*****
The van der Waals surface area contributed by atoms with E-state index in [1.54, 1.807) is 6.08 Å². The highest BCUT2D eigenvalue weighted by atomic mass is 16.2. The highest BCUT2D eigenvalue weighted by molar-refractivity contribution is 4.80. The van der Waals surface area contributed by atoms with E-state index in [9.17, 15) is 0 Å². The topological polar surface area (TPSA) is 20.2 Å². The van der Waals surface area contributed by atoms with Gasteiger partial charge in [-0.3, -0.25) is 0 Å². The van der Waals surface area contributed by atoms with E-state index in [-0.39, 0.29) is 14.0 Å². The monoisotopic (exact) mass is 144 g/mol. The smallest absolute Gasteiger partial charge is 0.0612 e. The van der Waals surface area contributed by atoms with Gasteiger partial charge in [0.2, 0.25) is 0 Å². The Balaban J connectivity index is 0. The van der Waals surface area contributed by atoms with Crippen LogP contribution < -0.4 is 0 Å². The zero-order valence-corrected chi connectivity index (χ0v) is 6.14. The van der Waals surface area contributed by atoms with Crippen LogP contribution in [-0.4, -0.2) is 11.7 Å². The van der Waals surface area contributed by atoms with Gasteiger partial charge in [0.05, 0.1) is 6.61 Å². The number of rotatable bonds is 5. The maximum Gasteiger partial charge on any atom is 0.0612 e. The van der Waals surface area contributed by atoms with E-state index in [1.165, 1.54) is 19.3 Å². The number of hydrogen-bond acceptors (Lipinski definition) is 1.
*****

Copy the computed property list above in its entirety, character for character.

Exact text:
The van der Waals surface area contributed by atoms with E-state index in [1.54, 1.807) is 6.08 Å². The highest BCUT2D eigenvalue weighted by atomic mass is 16.2. The highest BCUT2D eigenvalue weighted by molar-refractivity contribution is 4.80. The van der Waals surface area contributed by atoms with E-state index in [9.17, 15) is 0 Å². The topological polar surface area (TPSA) is 20.2 Å². The van der Waals surface area contributed by atoms with Gasteiger partial charge in [-0.3, -0.25) is 0 Å². The van der Waals surface area contributed by atoms with E-state index in [-0.39, 0.29) is 14.0 Å². The monoisotopic (exact) mass is 144 g/mol. The smallest absolute Gasteiger partial charge is 0.0612 e. The van der Waals surface area contributed by atoms with Gasteiger partial charge in [0.2, 0.25) is 0 Å². The Balaban J connectivity index is 0. The van der Waals surface area contributed by atoms with Crippen LogP contribution < -0.4 is 0 Å². The zero-order valence-corrected chi connectivity index (χ0v) is 6.14. The van der Waals surface area contributed by atoms with Crippen LogP contribution in [-0.4, -0.2) is 11.7 Å². The van der Waals surface area contributed by atoms with Gasteiger partial charge in [0.05, 0.1) is 6.61 Å². The number of rotatable bonds is 5. The maximum Gasteiger partial charge on any atom is 0.0612 e. The van der Waals surface area contributed by atoms with E-state index in [1.165, 1.54) is 19.3 Å². The number of hydrogen-bond acceptors (Lipinski definition) is 1.